Did Reagan close all the mental hospitals in the 1980’s when he …

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    You’ve done what you can to cut back your spending. You brew coffee at home, you don’t walk into Target and you refuse to order avocado toast. (Can you sense my millennial sarcasm(Continue reading)

    Reagan was Governor of California in the 70s because he won the 1980 Presidential election and was inaugurated in Jan 1981.

    He closed California’s mental hospitals, at least most of them. The State Hospital had to be kept open as part of the Dept. of Corrections. He had funding for others in the country cut while he was President, until the vast majority shut down in favor of outpatient clinics. What left us with is a bunch of homeless people with mental illnesses, many of whom are trying to self medicate.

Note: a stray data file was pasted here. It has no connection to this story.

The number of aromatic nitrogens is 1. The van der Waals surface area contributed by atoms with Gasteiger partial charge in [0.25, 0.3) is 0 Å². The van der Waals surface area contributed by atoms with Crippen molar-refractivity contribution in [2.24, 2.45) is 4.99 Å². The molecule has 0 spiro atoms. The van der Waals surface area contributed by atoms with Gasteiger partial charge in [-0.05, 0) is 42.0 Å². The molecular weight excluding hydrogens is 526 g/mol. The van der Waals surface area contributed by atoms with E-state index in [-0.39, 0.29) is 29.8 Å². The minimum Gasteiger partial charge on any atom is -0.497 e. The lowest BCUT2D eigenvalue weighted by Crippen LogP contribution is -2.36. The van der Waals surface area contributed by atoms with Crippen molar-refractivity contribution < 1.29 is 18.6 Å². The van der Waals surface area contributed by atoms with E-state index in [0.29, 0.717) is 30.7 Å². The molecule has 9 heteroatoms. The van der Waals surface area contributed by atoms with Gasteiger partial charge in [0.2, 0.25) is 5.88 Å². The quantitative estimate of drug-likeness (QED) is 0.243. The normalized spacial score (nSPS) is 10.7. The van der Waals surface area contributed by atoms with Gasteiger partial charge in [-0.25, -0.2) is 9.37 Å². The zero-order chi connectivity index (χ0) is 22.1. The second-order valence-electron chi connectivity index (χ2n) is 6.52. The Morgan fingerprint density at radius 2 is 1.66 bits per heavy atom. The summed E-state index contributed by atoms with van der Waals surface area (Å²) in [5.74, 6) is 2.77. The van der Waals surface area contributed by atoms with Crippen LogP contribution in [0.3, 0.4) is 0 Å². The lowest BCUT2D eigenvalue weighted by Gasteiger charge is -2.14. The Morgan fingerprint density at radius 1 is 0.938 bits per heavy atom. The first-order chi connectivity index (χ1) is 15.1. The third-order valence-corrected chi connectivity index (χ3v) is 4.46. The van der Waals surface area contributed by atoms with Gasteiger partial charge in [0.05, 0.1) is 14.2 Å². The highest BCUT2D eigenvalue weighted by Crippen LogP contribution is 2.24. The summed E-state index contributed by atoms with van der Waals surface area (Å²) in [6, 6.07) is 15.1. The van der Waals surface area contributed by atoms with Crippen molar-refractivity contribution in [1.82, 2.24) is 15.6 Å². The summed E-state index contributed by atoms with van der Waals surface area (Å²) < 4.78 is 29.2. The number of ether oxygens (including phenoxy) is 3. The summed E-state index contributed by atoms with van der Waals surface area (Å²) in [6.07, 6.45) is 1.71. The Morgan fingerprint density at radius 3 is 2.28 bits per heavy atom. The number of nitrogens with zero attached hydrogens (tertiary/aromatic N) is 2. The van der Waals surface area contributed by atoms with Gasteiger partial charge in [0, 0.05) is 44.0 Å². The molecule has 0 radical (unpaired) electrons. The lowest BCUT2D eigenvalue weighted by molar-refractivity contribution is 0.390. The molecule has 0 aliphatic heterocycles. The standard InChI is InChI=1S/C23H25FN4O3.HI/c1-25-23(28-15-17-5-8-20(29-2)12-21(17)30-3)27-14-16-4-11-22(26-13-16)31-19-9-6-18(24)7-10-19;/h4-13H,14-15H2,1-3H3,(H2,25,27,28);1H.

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    Ronald Reagan was governor of California from 1967 to 1975. He was not governor of California in the 1980s, he was President of the United States for most of the 1980s (from January 20, 1981 to January 20, 1989).

    When Reagan was governor of California, he signed a bill that outlawed involuntary commitment to a mental hospital (unless it could be shown the patients were a danger to themselves or others). In 1963, congress passed and JFK signed the Community Mental Health Act, which required a commission to make recommendations on combating mental illness. Ultimately, it was decided that the mentally ill would be treated in community health clinics and live in public housing.

    Bear in mind that during the mid 1960s, One Flew Over the Cuckoo’s Nest was released, and showed mental hospitals in a very negative light.